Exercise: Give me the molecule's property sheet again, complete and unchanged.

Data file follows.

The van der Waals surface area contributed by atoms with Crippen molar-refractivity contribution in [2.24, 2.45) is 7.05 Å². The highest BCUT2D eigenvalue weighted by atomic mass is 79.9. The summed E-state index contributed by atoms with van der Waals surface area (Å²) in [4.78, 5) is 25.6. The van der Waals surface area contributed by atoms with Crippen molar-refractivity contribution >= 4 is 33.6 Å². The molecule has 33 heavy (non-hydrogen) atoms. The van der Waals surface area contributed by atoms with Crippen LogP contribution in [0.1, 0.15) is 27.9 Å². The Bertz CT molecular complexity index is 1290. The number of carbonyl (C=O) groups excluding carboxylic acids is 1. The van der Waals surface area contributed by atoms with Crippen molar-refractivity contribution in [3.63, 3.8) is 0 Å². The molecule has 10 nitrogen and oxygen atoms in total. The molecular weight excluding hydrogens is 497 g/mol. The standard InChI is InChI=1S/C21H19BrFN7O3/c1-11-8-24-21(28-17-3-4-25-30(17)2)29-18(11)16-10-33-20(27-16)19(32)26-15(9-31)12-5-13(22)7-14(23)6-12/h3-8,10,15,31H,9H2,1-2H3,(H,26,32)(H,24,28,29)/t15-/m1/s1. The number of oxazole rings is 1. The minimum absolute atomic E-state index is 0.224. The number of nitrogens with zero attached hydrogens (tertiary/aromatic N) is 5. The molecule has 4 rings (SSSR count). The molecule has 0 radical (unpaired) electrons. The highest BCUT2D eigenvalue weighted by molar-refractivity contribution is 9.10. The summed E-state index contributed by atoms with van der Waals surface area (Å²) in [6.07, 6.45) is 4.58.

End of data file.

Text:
The van der Waals surface area contributed by atoms with Crippen molar-refractivity contribution in [2.24, 2.45) is 7.05 Å². The highest BCUT2D eigenvalue weighted by atomic mass is 79.9. The summed E-state index contributed by atoms with van der Waals surface area (Å²) in [4.78, 5) is 25.6. The van der Waals surface area contributed by atoms with Crippen molar-refractivity contribution >= 4 is 33.6 Å². The molecule has 33 heavy (non-hydrogen) atoms. The van der Waals surface area contributed by atoms with Crippen LogP contribution in [0.1, 0.15) is 27.9 Å². The Bertz CT molecular complexity index is 1290. The number of carbonyl (C=O) groups excluding carboxylic acids is 1. The van der Waals surface area contributed by atoms with Crippen molar-refractivity contribution in [3.63, 3.8) is 0 Å². The molecule has 10 nitrogen and oxygen atoms in total. The molecular weight excluding hydrogens is 497 g/mol. The standard InChI is InChI=1S/C21H19BrFN7O3/c1-11-8-24-21(28-17-3-4-25-30(17)2)29-18(11)16-10-33-20(27-16)19(32)26-15(9-31)12-5-13(22)7-14(23)6-12/h3-8,10,15,31H,9H2,1-2H3,(H,26,32)(H,24,28,29)/t15-/m1/s1. The number of oxazole rings is 1. The minimum absolute atomic E-state index is 0.224. The number of nitrogens with zero attached hydrogens (tertiary/aromatic N) is 5. The molecule has 4 rings (SSSR count). The molecule has 0 radical (unpaired) electrons. The highest BCUT2D eigenvalue weighted by molar-refractivity contribution is 9.10. The summed E-state index contributed by atoms with van der Waals surface area (Å²) in [6.07, 6.45) is 4.58.